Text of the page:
Common Wood Destroying Pests and Organisms

Drywood Termites are larger than subterranean termites, up to one-half inch long. Drywood termites create colonies in wood and require very little moisture to survive. Unlike Subterranean Termites, they don't require any direct connection to soil. They eat all types of wood and occasionally other cellulose material like cardboard or books. Drywood Termite infestations can exist for long periods of time before being discovered, often eating wood away but leaving the paint in place.  The most common evidence of Drywood Termites is small piles of sawdust colored pellets that fall from kick-out holes made by the termites. Just one or two pellets is difficult to see, but over time an active colony will create thousands of these pellets making their presence more obvious.

Subterranean Termites are smaller than Drywood termites, approximately one-fourth inch long. They create colonies in the soil and require moisture to survive. Unlike Drywood Termites, they do require a direct connection to soil. They build tubes up the side of concrete foundations or straight out of the ground, making highway tunnels for traveling to their food source and back. They eat all types of wood and occasionally other cellulose material like cardboard or books. The most common evidence of Subterranean Termites is the presence of mud tunnels along the foundation of the house inside or out.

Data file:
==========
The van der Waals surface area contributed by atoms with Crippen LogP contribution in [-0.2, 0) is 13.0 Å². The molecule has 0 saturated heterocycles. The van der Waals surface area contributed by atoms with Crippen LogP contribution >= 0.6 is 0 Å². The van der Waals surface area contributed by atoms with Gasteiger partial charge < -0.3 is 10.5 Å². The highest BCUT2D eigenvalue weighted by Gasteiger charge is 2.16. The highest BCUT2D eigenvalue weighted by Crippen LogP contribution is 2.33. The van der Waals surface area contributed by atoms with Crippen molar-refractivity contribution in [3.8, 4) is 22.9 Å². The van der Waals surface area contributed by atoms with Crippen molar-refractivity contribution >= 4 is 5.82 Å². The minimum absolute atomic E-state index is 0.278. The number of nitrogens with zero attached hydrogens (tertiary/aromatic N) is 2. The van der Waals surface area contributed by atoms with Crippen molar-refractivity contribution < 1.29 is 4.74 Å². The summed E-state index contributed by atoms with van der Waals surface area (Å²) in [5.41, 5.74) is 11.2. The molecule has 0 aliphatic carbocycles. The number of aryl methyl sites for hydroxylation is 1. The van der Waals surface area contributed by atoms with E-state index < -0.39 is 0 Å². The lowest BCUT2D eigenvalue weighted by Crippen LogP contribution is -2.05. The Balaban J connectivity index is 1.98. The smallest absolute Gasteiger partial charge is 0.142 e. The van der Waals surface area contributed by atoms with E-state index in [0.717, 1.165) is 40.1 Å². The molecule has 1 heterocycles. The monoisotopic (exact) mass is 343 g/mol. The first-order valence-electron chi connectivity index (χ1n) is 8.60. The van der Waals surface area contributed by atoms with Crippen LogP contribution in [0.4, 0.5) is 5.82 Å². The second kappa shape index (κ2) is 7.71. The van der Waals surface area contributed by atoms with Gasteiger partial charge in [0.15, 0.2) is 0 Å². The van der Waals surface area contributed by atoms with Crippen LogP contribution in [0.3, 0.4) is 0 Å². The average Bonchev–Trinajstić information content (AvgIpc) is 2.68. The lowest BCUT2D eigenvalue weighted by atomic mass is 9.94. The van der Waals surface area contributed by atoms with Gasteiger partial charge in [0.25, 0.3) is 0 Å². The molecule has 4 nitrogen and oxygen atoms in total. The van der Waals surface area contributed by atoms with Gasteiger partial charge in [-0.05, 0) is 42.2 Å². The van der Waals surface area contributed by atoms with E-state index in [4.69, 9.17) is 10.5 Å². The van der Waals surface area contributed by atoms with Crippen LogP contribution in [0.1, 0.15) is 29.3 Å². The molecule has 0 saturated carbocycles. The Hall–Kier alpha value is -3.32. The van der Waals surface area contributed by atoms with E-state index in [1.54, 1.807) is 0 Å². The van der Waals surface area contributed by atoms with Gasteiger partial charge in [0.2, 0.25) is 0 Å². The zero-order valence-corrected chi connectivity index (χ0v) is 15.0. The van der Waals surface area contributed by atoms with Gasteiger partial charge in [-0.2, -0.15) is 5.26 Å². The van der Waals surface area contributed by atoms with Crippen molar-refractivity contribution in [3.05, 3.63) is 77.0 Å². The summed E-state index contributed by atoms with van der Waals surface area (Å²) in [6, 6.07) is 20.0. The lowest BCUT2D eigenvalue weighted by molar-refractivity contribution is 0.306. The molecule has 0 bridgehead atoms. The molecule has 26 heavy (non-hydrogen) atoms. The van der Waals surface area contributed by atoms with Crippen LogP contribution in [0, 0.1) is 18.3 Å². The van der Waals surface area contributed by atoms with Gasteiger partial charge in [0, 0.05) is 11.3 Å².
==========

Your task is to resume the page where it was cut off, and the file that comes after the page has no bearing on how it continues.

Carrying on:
Fungus is caused by excessive moisture conditions in and around your home. It starts out growing on the surface of wood but can quickly move through the wood surface to cause structural weakening of the timbers. Commonly known as Dry-rot, these infected timbers may need to be replaced or re-enforced  to restore the wood's structural integrity.

Carpenter Ants don't eat wood, but they sure like to make it their home. They bore into wood framing and even wood cabinets to make their nests. They do cause structural damage but are usually noticed by home owners during swarming season when huge black flying ants are all over the place. They are about 3/4 of an inch in length.

Carpenter Bees are huge black bees that bore holes into wood to make their nest to lay eggs. They are usually found in fences and trees. The holes are about 1/2 of an inch in diameter and about 2 inches deep.

Powder Post Beetles are found in a variety of wood products. They infest everything from wicker baskets to hardwood floors and pianos. They are usually detected by seeing very fine saw dust or little holes in wood surfaces.